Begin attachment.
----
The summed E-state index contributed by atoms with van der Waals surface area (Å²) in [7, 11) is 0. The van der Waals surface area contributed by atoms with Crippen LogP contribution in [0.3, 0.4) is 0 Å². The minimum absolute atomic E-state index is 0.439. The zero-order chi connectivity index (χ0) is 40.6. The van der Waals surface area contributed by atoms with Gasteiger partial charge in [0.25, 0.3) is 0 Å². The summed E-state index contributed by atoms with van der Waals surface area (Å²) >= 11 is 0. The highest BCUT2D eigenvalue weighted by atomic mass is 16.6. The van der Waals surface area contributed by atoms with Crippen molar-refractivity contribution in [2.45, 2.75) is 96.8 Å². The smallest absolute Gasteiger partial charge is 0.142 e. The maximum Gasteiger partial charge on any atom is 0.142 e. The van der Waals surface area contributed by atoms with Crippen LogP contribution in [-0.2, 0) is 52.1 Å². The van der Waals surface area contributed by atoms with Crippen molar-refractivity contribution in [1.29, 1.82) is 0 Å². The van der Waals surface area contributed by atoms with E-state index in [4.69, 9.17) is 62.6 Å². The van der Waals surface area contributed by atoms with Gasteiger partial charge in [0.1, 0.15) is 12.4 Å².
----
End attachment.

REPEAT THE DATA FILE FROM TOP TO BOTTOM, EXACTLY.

The summed E-state index contributed by atoms with van der Waals surface area (Å²) in [7, 11) is 0. The van der Waals surface area contributed by atoms with Crippen LogP contribution in [0.3, 0.4) is 0 Å². The minimum absolute atomic E-state index is 0.439. The zero-order chi connectivity index (χ0) is 40.6. The van der Waals surface area contributed by atoms with Gasteiger partial charge in [0.25, 0.3) is 0 Å². The summed E-state index contributed by atoms with van der Waals surface area (Å²) >= 11 is 0. The highest BCUT2D eigenvalue weighted by atomic mass is 16.6. The van der Waals surface area contributed by atoms with Crippen molar-refractivity contribution in [2.45, 2.75) is 96.8 Å². The smallest absolute Gasteiger partial charge is 0.142 e. The maximum Gasteiger partial charge on any atom is 0.142 e. The van der Waals surface area contributed by atoms with Crippen LogP contribution in [-0.2, 0) is 52.1 Å². The van der Waals surface area contributed by atoms with Crippen molar-refractivity contribution in [1.29, 1.82) is 0 Å². The van der Waals surface area contributed by atoms with E-state index in [4.69, 9.17) is 62.6 Å². The van der Waals surface area contributed by atoms with Gasteiger partial charge in [0.1, 0.15) is 12.4 Å².